New California law lets nurses work independently of doctors

Gov. Gavin Newsom paved the way for nurse practitioners in California to practice medicine independent

Gov. Gavin Newsom paved the way for nurse practitioners in California to practice medicine independent of doctors under a bill he signed Tuesday.

Newsom’s signature represents the culmination of a fight that has spanned several legislative sessions, pitting doctors groups against those that want to expand nurse practitioners’ ability to treat patients.

The measure, Assembly Bill 890, would allow nurse practitioners to practice independently in 2023. Nurse practitioners would have to operate under a doctor’s supervision for a minimum three-year transition period before embarking on their own practices. Current California law requires nurse practitioners, who hold masters or doctorate degrees in nursing and additional certification beyond a regular nursing degree, to always operate under a doctor’s supervision.

When it takes effect in 2021, the new law will direct the Board of Registered Nursing to establish a commission to oversee implementation and requirements. Nurse practitioners must notify patients that they are not physicians under the measure.

California will join 28 other states that already let nurse practitioners practice independently, according to legislative analyses of the bill.

Assemblyman Jim Wood, D-Healdsburg, who authored the legislation, said the measure aims to increase the number of primary care providers in California, where many rural and low-income communities don’t have enough doctors.

“The number of primary care providers in California is not increasing, and the population is,” he said. “It’s difficult to attract physicians in some areas. I can’t guarantee it’s going to be easy to attract nurse practitioners, but we know nurse practitioners are leaving the state.”

He said he hopes this new law convinces nurse practitioners to stay in California.

Opposition to the bill came primarily from doctor groups including the California Medical Association, a prominent advocacy group that has spent millions lobbying at the Capitol in recent years.

Sen. Richard Pan, D-Sacramento, a physician himself, said he doesn’t believe nurse practitioners have adequate training to practice medicine on their own, and said the limitations and guardrails in the legislation aren’t adequate to keep patients safe.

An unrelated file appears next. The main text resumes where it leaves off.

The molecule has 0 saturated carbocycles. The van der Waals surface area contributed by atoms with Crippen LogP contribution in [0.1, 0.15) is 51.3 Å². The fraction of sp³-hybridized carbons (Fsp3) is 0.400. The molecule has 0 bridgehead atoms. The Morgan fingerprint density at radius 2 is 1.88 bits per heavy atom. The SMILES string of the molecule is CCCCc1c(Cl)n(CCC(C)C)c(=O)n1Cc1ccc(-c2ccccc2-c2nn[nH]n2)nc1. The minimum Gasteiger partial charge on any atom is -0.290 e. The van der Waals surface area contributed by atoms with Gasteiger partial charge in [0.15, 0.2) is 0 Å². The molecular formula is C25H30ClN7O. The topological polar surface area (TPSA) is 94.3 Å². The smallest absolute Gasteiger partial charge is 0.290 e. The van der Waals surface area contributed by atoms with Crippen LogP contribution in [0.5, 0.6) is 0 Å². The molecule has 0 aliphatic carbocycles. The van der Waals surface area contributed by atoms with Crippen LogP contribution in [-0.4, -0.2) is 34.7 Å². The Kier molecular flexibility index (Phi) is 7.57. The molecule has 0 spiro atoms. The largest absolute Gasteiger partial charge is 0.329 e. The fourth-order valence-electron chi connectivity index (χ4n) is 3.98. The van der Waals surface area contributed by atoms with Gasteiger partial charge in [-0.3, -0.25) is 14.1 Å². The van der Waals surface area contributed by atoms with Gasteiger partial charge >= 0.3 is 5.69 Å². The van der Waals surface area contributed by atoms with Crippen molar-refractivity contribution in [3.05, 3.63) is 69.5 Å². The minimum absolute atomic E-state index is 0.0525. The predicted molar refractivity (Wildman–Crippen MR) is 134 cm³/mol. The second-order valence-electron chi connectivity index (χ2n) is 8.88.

During a debate on the bill before it passed the Senate, Pan described the lengthy training doctors must undergo to practice independently, and pointed out that certifications for nurse practitioners are less rigorous.

“This bill… does not go far enough” to protect patients, he said.

Dr. Megan Frost Babb, a family practice doctor in Sacramento who has advocated against the bill with the group Physicians for Patient Protection, said she thinks the legislation is the wrong approach to alleviating California’s doctor shortage.

Nurse practitioners are a vital part of the health care system, she said, but their training is less standardized and less rigorous than doctors’. She worries allowing them to practice independently under the bill will endanger patients.

“There’s this rush to make it happen without putting the proper infrastructure in place to ensure that the quality of care is going to be the same,” she said.

Aimee Paulson, a nurse practitioner in San Ramon, had hoped to start her own practice if the bill had passed. As a nurse practitioner specializing in family practice, Paulson sees patients of all ages for wellness visits, management of chronic conditions and minor in-office surgical procedures. She refers patients to a specialist for more complicated or uncommon procedures, or when a patient requests a referral.

When she consults with the doctor she works with, she says he often jokes that if she doesn’t know something, he probably doesn’t either. Paulson, who advocated for the bill as the health policy director for the California Association for Nurse Practitioners, rejects the argument that allowing nurse practitioners to practice independently would endanger patients.

“Being in family practice, there are natural limitations in your scope. I’m not going to be handling someone’s knee surgery,” she said. “Physicians do have more training than nurse practitioners, but the training that nurse practitioners have is absolutely adequate for our scope of practice.”

Having her own practice would allow her to continue treating the same patients she has developed relationships over the last 14 years of her career even if the doctor she works with retires, Paulson said.

“That’s what’s so amazing about family practice,” she said. “You really develop a relationship and partnership with people, and it’s really hard to do that if you have to pick up and move.”

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Sophia Bollag covers California politics and government. Before joining The Bee, she reported in Sacramento for the Associated Press and the Los Angeles Times. She grew up in California and is a graduate of Northwestern University.
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